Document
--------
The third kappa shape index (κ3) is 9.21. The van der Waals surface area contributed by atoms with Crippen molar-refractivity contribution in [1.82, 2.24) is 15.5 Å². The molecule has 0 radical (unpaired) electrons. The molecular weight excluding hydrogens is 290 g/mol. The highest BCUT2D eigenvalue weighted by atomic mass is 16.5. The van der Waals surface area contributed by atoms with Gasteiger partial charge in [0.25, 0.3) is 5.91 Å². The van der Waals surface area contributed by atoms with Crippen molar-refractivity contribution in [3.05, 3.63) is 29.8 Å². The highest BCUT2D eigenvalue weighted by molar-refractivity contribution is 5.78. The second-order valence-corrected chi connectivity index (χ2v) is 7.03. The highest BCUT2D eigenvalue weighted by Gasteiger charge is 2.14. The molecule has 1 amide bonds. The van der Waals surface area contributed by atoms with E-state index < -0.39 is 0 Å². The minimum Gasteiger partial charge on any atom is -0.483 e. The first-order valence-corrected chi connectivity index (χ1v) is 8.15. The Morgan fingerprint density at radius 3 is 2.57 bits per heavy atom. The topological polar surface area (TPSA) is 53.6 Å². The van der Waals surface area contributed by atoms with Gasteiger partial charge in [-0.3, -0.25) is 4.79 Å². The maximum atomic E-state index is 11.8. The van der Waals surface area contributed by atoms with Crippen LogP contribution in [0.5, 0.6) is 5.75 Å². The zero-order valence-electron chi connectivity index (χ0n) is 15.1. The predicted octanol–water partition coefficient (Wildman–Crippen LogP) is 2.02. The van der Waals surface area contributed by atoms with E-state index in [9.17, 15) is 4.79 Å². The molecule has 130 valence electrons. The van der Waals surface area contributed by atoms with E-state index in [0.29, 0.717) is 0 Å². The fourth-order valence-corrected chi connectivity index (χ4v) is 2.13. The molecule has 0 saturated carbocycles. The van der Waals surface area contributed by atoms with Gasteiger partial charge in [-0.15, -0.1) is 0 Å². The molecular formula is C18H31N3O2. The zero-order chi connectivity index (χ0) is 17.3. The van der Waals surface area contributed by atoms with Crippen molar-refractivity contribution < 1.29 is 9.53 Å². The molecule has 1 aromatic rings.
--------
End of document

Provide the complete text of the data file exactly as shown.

The third kappa shape index (κ3) is 9.21. The van der Waals surface area contributed by atoms with Crippen molar-refractivity contribution in [1.82, 2.24) is 15.5 Å². The molecule has 0 radical (unpaired) electrons. The molecular weight excluding hydrogens is 290 g/mol. The highest BCUT2D eigenvalue weighted by atomic mass is 16.5. The van der Waals surface area contributed by atoms with Gasteiger partial charge in [0.25, 0.3) is 5.91 Å². The van der Waals surface area contributed by atoms with Crippen molar-refractivity contribution in [3.05, 3.63) is 29.8 Å². The highest BCUT2D eigenvalue weighted by molar-refractivity contribution is 5.78. The second-order valence-corrected chi connectivity index (χ2v) is 7.03. The highest BCUT2D eigenvalue weighted by Gasteiger charge is 2.14. The molecule has 1 amide bonds. The van der Waals surface area contributed by atoms with E-state index < -0.39 is 0 Å². The minimum Gasteiger partial charge on any atom is -0.483 e. The first-order valence-corrected chi connectivity index (χ1v) is 8.15. The Morgan fingerprint density at radius 3 is 2.57 bits per heavy atom. The topological polar surface area (TPSA) is 53.6 Å². The van der Waals surface area contributed by atoms with Gasteiger partial charge in [-0.3, -0.25) is 4.79 Å². The maximum atomic E-state index is 11.8. The van der Waals surface area contributed by atoms with Crippen LogP contribution in [0.5, 0.6) is 5.75 Å². The zero-order valence-electron chi connectivity index (χ0n) is 15.1. The predicted octanol–water partition coefficient (Wildman–Crippen LogP) is 2.02. The van der Waals surface area contributed by atoms with E-state index in [9.17, 15) is 4.79 Å². The molecule has 130 valence electrons. The van der Waals surface area contributed by atoms with E-state index in [0.29, 0.717) is 0 Å². The fourth-order valence-corrected chi connectivity index (χ4v) is 2.13. The molecule has 0 saturated carbocycles. The van der Waals surface area contributed by atoms with Gasteiger partial charge in [-0.15, -0.1) is 0 Å². The molecular formula is C18H31N3O2. The zero-order chi connectivity index (χ0) is 17.3. The van der Waals surface area contributed by atoms with Crippen molar-refractivity contribution < 1.29 is 9.53 Å². The molecule has 1 aromatic rings.